What I Watched 3.20.11: SEVERANCE (2006).

Posted: March 22, 2011 in Horror, Movies (S), What I Watched

   

There’s a part of me that wishes this movie to be a documentary about Joan Severance, the actress and model who starred in many late-night cable movies of the 1980s and 1990s.  (That part of me is due south.)

But Severance is a horror-comedy-horror movie from director Christopher Smith, whose movies I have been catching up on for the past few days.  What I like about what he does is that you can’t quite pin down what he does.  He works under the general banner of horror, but between Creep, this, and Black Death (I will be watching Triangle next), it’s clear that he isn’t interested in repeating himself.  Creep is a deadpan account of a young woman being terrorized in an underground train station, Black Death is an eerie period piece about Europe in the 14th century, and Severance is gory gross-out horror that also is more than halfway a comedy.

The tone of Severance is grim but very, drily, arch.  The story involves a group of British and American businesspeople on a company team-building getaway, which is really a flimsy excuse to get a bunch of white-collar uptights up into the woods at a remote cabin where they can eventually get picked apart by an assailant of mysterious origins.  You probably wouldn’t recognize many of the cast members, besides The Faculty’s Laura Harris, Toby Stephens (the ‘young Clint’ from Space Cowboys) and Black Death’s Tim McInnerny and Andy Nyman, but they all hit the perfect tone.  Severance is much more serious than The Office (as the DVD box associates it with), but much less serious than Hostel or whatever other torture-horror it might get compared to.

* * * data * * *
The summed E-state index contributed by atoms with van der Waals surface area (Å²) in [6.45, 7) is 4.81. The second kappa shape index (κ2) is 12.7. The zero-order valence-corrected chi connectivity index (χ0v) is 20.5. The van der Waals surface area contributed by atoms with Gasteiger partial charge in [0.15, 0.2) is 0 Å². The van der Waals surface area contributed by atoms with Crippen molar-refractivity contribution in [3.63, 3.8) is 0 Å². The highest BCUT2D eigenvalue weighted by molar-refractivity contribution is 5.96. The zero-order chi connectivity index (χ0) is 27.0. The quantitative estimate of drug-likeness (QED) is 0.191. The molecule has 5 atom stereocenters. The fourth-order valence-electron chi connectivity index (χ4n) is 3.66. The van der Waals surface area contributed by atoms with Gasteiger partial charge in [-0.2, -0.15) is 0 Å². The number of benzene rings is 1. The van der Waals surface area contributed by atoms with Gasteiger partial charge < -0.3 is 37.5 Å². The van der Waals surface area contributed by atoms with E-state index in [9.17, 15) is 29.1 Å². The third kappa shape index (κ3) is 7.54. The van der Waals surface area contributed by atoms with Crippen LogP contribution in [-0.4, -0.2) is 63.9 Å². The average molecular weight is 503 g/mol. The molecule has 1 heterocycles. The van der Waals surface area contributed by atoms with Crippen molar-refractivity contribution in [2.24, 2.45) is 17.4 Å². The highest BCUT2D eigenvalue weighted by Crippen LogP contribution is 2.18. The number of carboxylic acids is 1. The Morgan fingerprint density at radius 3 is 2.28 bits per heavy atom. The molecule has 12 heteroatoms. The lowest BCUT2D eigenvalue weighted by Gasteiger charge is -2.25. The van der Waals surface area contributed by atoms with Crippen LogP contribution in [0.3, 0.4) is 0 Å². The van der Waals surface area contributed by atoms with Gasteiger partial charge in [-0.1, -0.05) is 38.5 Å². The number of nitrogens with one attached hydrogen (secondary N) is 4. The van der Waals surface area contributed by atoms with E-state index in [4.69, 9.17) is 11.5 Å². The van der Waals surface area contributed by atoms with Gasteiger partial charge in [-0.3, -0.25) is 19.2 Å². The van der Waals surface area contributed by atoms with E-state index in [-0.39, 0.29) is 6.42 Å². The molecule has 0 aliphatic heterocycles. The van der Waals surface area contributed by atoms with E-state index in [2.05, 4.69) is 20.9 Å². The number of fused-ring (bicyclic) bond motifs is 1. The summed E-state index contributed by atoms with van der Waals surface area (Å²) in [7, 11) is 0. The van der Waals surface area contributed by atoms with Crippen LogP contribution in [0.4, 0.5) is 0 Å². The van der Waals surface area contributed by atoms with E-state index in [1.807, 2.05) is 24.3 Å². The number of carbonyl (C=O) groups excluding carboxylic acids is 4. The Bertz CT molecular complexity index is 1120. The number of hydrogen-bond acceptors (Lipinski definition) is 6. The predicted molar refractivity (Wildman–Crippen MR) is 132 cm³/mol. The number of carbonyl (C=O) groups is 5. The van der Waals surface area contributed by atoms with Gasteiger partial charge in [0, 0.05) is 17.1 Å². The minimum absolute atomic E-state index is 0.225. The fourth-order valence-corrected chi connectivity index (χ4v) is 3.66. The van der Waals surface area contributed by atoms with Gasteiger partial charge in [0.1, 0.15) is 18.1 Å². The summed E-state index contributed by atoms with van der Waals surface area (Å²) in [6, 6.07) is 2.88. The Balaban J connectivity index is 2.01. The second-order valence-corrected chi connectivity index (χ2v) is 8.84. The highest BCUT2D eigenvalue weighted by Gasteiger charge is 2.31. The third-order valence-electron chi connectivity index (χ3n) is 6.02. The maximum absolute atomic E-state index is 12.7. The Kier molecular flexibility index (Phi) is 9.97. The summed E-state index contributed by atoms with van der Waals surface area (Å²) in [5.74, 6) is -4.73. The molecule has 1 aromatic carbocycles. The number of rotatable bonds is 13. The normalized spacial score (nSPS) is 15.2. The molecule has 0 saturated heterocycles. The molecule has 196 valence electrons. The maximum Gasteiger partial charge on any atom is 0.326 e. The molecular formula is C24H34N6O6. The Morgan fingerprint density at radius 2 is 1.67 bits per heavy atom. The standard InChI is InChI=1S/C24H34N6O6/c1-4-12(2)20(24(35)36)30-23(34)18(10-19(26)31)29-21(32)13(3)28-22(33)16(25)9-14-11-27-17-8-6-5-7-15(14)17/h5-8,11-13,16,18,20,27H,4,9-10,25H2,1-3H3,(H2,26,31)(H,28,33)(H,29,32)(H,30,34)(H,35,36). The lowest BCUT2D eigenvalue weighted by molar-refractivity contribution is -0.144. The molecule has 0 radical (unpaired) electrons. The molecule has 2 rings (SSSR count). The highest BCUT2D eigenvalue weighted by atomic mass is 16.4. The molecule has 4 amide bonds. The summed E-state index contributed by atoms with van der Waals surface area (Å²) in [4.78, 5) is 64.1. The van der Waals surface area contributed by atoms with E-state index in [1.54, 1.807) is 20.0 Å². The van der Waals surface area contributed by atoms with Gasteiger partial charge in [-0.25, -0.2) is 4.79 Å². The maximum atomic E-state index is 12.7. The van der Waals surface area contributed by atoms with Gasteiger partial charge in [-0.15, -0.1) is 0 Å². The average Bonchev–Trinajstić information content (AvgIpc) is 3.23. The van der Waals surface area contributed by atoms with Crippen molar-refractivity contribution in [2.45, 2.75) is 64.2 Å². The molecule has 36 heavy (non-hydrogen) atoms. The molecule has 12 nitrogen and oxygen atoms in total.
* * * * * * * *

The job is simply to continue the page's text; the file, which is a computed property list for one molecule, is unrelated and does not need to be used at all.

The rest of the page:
It’s worth a late-night watch or two, but it’s not Chris Smith’s best (so far that’d be his first movie and also his latest).  Severance feels like a tonal exercise for its talented director, rather than a major work or a new cult classic.  It has crisp, appealing cinematography by Ed Wild, snappy editing by Stuart Gazzard, and a superior score by Christian Henson (later Smith’s composer on Black Death.)  The movie has a fun, gleefully anarchic tone at the beginning, but the pace slackens at the middle, and the last third is solidly-done but rather standard (even if the idea for the villain is relatively original, and certainly indicative of Smith’s thematic and satirical goals.)  I liked it but I didn’t love it.  I’m still extremely enthusiastic about giving Triangle a spin though, and about watching Black Death again sometime soon.

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